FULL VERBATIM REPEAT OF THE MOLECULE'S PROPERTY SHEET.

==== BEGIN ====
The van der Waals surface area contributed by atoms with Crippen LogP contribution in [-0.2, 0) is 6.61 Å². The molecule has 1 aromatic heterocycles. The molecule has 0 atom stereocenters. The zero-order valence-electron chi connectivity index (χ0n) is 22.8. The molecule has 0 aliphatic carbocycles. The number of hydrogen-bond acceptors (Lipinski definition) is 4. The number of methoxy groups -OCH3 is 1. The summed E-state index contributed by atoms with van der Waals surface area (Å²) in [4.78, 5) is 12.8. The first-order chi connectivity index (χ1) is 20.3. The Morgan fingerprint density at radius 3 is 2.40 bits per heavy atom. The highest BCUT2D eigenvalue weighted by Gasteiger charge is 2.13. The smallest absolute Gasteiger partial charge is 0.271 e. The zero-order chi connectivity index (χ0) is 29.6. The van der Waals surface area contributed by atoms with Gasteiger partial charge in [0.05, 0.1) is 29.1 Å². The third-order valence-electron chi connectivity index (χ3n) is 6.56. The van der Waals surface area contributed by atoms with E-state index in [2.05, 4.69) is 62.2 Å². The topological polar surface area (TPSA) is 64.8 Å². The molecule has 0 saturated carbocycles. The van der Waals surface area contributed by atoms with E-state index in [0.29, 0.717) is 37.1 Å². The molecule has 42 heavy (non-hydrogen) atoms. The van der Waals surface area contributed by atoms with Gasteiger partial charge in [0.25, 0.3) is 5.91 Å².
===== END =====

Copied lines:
The van der Waals surface area contributed by atoms with Crippen LogP contribution in [-0.2, 0) is 6.61 Å². The molecule has 1 aromatic heterocycles. The molecule has 0 atom stereocenters. The zero-order valence-electron chi connectivity index (χ0n) is 22.8. The molecule has 0 aliphatic carbocycles. The number of hydrogen-bond acceptors (Lipinski definition) is 4. The number of methoxy groups -OCH3 is 1. The summed E-state index contributed by atoms with van der Waals surface area (Å²) in [4.78, 5) is 12.8. The first-order chi connectivity index (χ1) is 20.3. The Morgan fingerprint density at radius 3 is 2.40 bits per heavy atom. The highest BCUT2D eigenvalue weighted by Gasteiger charge is 2.13. The smallest absolute Gasteiger partial charge is 0.271 e. The zero-order chi connectivity index (χ0) is 29.6. The van der Waals surface area contributed by atoms with Gasteiger partial charge in [0.05, 0.1) is 29.1 Å². The third-order valence-electron chi connectivity index (χ3n) is 6.56. The van der Waals surface area contributed by atoms with E-state index in [2.05, 4.69) is 62.2 Å². The topological polar surface area (TPSA) is 64.8 Å². The molecule has 0 saturated carbocycles. The van der Waals surface area contributed by atoms with E-state index in [0.29, 0.717) is 37.1 Å². The molecule has 42 heavy (non-hydrogen) atoms. The van der Waals surface area contributed by atoms with Gasteiger partial charge in [0.25, 0.3) is 5.91 Å².